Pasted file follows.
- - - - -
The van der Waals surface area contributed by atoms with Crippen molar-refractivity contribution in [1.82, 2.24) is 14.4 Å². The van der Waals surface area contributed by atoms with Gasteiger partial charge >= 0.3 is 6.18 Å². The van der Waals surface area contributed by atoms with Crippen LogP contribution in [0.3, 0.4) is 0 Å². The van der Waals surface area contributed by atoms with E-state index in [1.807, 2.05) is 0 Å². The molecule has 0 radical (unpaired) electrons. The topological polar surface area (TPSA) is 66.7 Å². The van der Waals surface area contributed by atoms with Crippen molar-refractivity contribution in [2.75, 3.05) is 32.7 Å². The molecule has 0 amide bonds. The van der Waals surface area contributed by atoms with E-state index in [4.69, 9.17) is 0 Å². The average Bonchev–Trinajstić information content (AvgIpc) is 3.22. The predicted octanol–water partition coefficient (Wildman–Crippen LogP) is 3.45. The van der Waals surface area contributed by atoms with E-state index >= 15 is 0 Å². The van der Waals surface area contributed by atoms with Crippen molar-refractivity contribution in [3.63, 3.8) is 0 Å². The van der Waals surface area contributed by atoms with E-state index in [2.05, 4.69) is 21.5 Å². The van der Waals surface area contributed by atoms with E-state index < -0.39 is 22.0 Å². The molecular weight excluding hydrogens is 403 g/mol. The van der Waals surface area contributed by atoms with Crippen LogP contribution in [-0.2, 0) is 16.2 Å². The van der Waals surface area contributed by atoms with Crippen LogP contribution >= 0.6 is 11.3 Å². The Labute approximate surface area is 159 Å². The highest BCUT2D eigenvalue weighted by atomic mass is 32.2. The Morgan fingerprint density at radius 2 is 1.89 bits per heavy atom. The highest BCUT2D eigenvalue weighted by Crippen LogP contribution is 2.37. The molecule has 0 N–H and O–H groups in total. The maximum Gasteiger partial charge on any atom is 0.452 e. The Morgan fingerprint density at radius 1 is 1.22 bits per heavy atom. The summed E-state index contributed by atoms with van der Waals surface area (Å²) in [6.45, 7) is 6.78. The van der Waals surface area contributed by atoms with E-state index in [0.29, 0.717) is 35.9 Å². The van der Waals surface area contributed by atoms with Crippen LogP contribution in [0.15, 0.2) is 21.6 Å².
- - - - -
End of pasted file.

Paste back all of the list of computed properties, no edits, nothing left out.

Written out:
The van der Waals surface area contributed by atoms with Crippen molar-refractivity contribution in [1.82, 2.24) is 14.4 Å². The van der Waals surface area contributed by atoms with Gasteiger partial charge >= 0.3 is 6.18 Å². The van der Waals surface area contributed by atoms with Crippen LogP contribution in [0.3, 0.4) is 0 Å². The van der Waals surface area contributed by atoms with E-state index in [1.807, 2.05) is 0 Å². The molecule has 0 radical (unpaired) electrons. The topological polar surface area (TPSA) is 66.7 Å². The van der Waals surface area contributed by atoms with Crippen molar-refractivity contribution in [2.75, 3.05) is 32.7 Å². The molecule has 0 amide bonds. The van der Waals surface area contributed by atoms with E-state index in [4.69, 9.17) is 0 Å². The average Bonchev–Trinajstić information content (AvgIpc) is 3.22. The predicted octanol–water partition coefficient (Wildman–Crippen LogP) is 3.45. The van der Waals surface area contributed by atoms with E-state index >= 15 is 0 Å². The van der Waals surface area contributed by atoms with Crippen molar-refractivity contribution in [3.63, 3.8) is 0 Å². The van der Waals surface area contributed by atoms with E-state index in [2.05, 4.69) is 21.5 Å². The van der Waals surface area contributed by atoms with E-state index < -0.39 is 22.0 Å². The molecular weight excluding hydrogens is 403 g/mol. The van der Waals surface area contributed by atoms with Crippen LogP contribution in [-0.2, 0) is 16.2 Å². The van der Waals surface area contributed by atoms with Crippen LogP contribution >= 0.6 is 11.3 Å². The Labute approximate surface area is 159 Å². The highest BCUT2D eigenvalue weighted by atomic mass is 32.2. The Morgan fingerprint density at radius 2 is 1.89 bits per heavy atom. The highest BCUT2D eigenvalue weighted by Crippen LogP contribution is 2.37. The molecule has 0 N–H and O–H groups in total. The maximum Gasteiger partial charge on any atom is 0.452 e. The Morgan fingerprint density at radius 1 is 1.22 bits per heavy atom. The summed E-state index contributed by atoms with van der Waals surface area (Å²) in [6.45, 7) is 6.78. The van der Waals surface area contributed by atoms with E-state index in [0.29, 0.717) is 35.9 Å². The van der Waals surface area contributed by atoms with Crippen LogP contribution in [0.15, 0.2) is 21.6 Å².